Japanese Foreign Minister Seiji Maehara packed the room at the Center for Strategic and International Studies last week in Washington. So much for ‘Japan passing.’ More importantly, in addition to meeting with US Secretary of State Hillary Clinton, Maehara enjoyed an extended meeting with Vice President Joe Biden as well—hardly usual treatment for a foreign minister. But Maehara isn’t just any foreign minister—he has long been well-liked by defence hawks in Washington, particularly as he represents long-dovish Japan, and the ruling Democratic Party of Japan to boot.
Delivered in English with Q&A in Japanese, his speech reminded me more of the main opposition Liberal Democratic Party of Japan—particularly the ‘values-based diplomacy’ agenda of former LDP prime ministers Shinzo Abe and Taro Aso—than the DPJ. It was interesting that while his speech seemed all about implicitly calling out China, in its praise of democratic and free market regimes (in particular Indonesia), the word ‘China’ came up only four times (three in the same segment, and once to note that China was now one of the three largest economies in the world). The audience, when given the chance, asked some pointed questions about Japan’s views of China.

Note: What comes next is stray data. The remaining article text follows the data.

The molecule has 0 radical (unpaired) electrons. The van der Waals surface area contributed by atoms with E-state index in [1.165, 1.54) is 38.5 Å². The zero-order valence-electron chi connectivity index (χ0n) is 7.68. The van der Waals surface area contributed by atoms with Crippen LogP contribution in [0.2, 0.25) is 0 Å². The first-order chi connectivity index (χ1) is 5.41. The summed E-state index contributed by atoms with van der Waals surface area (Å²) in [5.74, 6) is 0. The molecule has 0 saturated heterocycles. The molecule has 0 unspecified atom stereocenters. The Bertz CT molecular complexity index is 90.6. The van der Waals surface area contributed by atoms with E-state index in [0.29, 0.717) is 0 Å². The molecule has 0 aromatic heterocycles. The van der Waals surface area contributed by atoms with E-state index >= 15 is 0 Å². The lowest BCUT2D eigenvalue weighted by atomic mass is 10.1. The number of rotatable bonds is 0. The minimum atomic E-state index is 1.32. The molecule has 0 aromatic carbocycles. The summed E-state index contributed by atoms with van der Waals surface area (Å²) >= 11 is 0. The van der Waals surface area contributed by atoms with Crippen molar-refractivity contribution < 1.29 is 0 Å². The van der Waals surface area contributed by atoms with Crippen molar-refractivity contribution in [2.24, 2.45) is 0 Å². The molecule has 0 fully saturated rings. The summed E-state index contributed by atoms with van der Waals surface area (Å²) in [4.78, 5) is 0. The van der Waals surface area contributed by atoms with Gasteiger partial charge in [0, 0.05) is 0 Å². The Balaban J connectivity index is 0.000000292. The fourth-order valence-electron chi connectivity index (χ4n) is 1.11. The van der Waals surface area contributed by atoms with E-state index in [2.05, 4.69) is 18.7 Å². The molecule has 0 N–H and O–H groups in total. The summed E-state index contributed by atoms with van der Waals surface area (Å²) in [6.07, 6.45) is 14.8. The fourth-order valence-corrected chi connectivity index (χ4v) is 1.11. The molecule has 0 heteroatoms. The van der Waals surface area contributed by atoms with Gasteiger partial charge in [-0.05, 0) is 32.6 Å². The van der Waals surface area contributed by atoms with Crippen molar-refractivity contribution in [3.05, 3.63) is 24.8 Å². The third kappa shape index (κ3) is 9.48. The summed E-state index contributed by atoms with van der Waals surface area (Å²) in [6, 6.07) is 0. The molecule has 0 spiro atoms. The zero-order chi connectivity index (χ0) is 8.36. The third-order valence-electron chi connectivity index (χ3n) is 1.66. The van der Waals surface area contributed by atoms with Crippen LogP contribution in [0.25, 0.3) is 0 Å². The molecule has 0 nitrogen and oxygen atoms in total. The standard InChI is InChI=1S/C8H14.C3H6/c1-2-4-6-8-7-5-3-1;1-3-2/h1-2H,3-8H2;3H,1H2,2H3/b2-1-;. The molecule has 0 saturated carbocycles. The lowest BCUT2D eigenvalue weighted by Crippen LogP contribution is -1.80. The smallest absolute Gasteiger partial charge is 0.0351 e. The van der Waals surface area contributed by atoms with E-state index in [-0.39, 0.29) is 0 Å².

Meanwhile, Monday began the annual Japanese Foreign Ministry (MOFA) mid-career leaders ‘retreat’ to Washington. Reportedly the first day was all about China. Indeed, two China specialists within MOFA are part of the 17-member group—one based in Beijing, one in Tokyo—and several US China hands were present at the opening reception. I sense much joint planning in advance of President Hu Jintao’s visit to Washington later this month. Elizabeth Economy, who argued for such coordination in her polemic in the Nov/Dec issue of Foreign Affairs, should be pleased.